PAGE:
Technology Transfer Network

Emission Measurement Center

# Method 1 - Sample/Velocity Traverses

## FREQUENTLY ASKED QUESTIONS (FAQS) for Method 1- Regarding your answer to another question about the CEMS cross-stack slotted tube partially blocking the stack cross section, you recommended that a person calculate the effective cross sectional area of the slotted tube, that is, the area of the stack blocked by the tube, and from that calculate an equivalent diameter. You noted that the pitot sampling location can be two or more of those equivalent diameter. You noted that the pitot sampling location can be two or more of those equivalent diameters downstream of the tube and still meet the Method 1 location criteria. After I calculate the effective area of the blockage, do I add or subtract that area from the stack area?
- We have an awkward situation sampling for gas emission rate in a duct to certify an in-situ CEMS with a cross-stack pipe (I.e., slotted tube). We have to measure the stack flow rate at a location downstream of the CEMS, but we don't want to go higher up the stack than necessary. That begs the question "is the CEMS pipe a flow disturbance and how far downstream of the disturbance must be the pitot measurement location?
## Regarding your answer to another question about the CEMS cross-stack slotted tube partially blocking the stack cross section, you recommended that a person calculate the effective cross sectional area of the slotted tube, that is, the area of the stack blocked by the tube, and from that calculate an equivalent diameter. You noted that the pitot sampling location can be two or more of those equivalent diameter. You noted that the pitot sampling location can be two or more of those equivalent diameters downstream of the tube and still meet the Method 1 location criteria. After I calculate the effective area of the blockage, do I add or subtract that area from the stack area? The equivalent diameter calculated from the effective area of the CEMS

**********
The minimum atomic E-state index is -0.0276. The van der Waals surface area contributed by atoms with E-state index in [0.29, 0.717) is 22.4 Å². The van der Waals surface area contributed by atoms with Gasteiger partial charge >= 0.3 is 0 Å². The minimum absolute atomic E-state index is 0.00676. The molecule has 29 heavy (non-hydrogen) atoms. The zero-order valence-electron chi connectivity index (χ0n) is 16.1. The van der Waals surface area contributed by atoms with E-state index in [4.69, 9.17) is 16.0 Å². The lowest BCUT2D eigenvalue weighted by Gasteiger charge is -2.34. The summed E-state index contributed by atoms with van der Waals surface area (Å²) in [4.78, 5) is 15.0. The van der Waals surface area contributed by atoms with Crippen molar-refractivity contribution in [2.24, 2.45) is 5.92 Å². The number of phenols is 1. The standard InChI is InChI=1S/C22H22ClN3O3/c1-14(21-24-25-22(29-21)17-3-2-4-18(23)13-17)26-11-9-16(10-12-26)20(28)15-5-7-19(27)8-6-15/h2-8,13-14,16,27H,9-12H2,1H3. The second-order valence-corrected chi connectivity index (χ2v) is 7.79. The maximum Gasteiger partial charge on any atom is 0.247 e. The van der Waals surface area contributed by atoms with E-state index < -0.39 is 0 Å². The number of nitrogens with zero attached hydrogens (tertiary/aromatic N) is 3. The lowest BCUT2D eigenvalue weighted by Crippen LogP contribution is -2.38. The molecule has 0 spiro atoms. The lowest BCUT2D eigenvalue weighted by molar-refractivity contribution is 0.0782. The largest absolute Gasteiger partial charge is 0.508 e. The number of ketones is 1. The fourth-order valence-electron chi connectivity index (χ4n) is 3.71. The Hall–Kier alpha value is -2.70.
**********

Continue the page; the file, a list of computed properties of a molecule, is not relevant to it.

slotted tube becomes the distance of consequence. For example, if the
tube is 1 foot in diameter and 20 feet long, the area blocked by the
tube is 20 ft ## We have an awkward situation sampling for gas emission rate in a duct to certify an in-situ CEMS with a cross-stack pipe (I.e., slotted tube). We have to measure the stack flow rate at a location downstream of the CEMS, but we don't want to go higher up the stack than necessary. That begs the question "is the CEMS pipe a flow disturbance and how far downstream of the disturbance must be the pitot measurement location? I expect many of us will run into situations like this one now that
EPA is writing more mass emission rate and emission trading rules. In
this case, I think the answer lies in another method dealing with
troublesome locations for flow measurements and that is Method 5D.
Section 4.1.2 of this method describes the use of flow straighteners
for short stacks which are, in a way, flow disturbances much like the
slotted tube for the CEMS. In this section, the pitot sampling location
is defined in terms of the equivalent diameter of the area of vane
opening in meeting the two-diamter criteria as in Method 1. Do you have questions about a Test Method, Performance Specification or Source Category? Find the EMC contact for your question by clicking on the "EMC Contacts" link at the menu on the left of your screen, or use the direct link here. |